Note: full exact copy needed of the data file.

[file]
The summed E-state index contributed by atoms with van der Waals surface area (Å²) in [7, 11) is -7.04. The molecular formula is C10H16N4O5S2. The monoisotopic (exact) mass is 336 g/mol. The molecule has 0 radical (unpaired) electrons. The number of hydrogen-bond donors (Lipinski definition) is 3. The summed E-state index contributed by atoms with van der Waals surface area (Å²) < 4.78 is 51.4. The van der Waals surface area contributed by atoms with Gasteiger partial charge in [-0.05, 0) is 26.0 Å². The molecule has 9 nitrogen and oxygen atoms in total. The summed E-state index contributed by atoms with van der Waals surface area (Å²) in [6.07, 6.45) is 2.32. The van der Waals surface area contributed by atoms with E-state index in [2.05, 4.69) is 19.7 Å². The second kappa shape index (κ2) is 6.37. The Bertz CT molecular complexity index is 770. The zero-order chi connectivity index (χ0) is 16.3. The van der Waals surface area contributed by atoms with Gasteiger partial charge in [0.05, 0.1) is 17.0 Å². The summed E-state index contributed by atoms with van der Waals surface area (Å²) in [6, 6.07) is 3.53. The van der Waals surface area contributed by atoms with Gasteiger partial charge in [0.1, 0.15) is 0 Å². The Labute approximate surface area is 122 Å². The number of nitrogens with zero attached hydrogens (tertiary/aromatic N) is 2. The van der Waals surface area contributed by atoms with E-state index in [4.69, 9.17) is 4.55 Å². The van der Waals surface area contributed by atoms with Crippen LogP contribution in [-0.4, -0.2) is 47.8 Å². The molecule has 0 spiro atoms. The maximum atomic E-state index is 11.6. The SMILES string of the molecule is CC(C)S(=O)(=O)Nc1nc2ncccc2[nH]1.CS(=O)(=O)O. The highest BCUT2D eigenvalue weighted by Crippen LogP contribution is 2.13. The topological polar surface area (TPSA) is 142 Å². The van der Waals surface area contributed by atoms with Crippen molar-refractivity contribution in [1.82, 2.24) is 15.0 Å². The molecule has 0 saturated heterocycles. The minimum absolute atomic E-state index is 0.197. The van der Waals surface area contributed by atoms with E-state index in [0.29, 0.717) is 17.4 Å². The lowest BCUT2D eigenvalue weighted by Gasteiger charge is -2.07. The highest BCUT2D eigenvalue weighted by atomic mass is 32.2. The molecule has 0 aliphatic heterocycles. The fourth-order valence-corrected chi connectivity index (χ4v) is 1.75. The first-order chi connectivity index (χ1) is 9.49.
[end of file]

The summed E-state index contributed by atoms with van der Waals surface area (Å²) in [7, 11) is -7.04. The molecular formula is C10H16N4O5S2. The monoisotopic (exact) mass is 336 g/mol. The molecule has 0 radical (unpaired) electrons. The number of hydrogen-bond donors (Lipinski definition) is 3. The summed E-state index contributed by atoms with van der Waals surface area (Å²) < 4.78 is 51.4. The van der Waals surface area contributed by atoms with Gasteiger partial charge in [-0.05, 0) is 26.0 Å². The molecule has 9 nitrogen and oxygen atoms in total. The summed E-state index contributed by atoms with van der Waals surface area (Å²) in [6.07, 6.45) is 2.32. The van der Waals surface area contributed by atoms with E-state index in [2.05, 4.69) is 19.7 Å². The second kappa shape index (κ2) is 6.37. The Bertz CT molecular complexity index is 770. The zero-order chi connectivity index (χ0) is 16.3. The van der Waals surface area contributed by atoms with Gasteiger partial charge in [0.05, 0.1) is 17.0 Å². The summed E-state index contributed by atoms with van der Waals surface area (Å²) in [6, 6.07) is 3.53. The van der Waals surface area contributed by atoms with Gasteiger partial charge in [0.1, 0.15) is 0 Å². The Labute approximate surface area is 122 Å². The number of nitrogens with zero attached hydrogens (tertiary/aromatic N) is 2. The van der Waals surface area contributed by atoms with E-state index in [4.69, 9.17) is 4.55 Å². The van der Waals surface area contributed by atoms with Crippen LogP contribution in [-0.4, -0.2) is 47.8 Å². The molecule has 0 spiro atoms. The maximum atomic E-state index is 11.6. The SMILES string of the molecule is CC(C)S(=O)(=O)Nc1nc2ncccc2[nH]1.CS(=O)(=O)O. The highest BCUT2D eigenvalue weighted by Crippen LogP contribution is 2.13. The topological polar surface area (TPSA) is 142 Å². The van der Waals surface area contributed by atoms with Crippen molar-refractivity contribution in [1.82, 2.24) is 15.0 Å². The molecule has 0 saturated heterocycles. The minimum absolute atomic E-state index is 0.197. The van der Waals surface area contributed by atoms with E-state index in [0.29, 0.717) is 17.4 Å². The lowest BCUT2D eigenvalue weighted by Gasteiger charge is -2.07. The highest BCUT2D eigenvalue weighted by atomic mass is 32.2. The molecule has 0 aliphatic heterocycles. The fourth-order valence-corrected chi connectivity index (χ4v) is 1.75. The first-order chi connectivity index (χ1) is 9.49.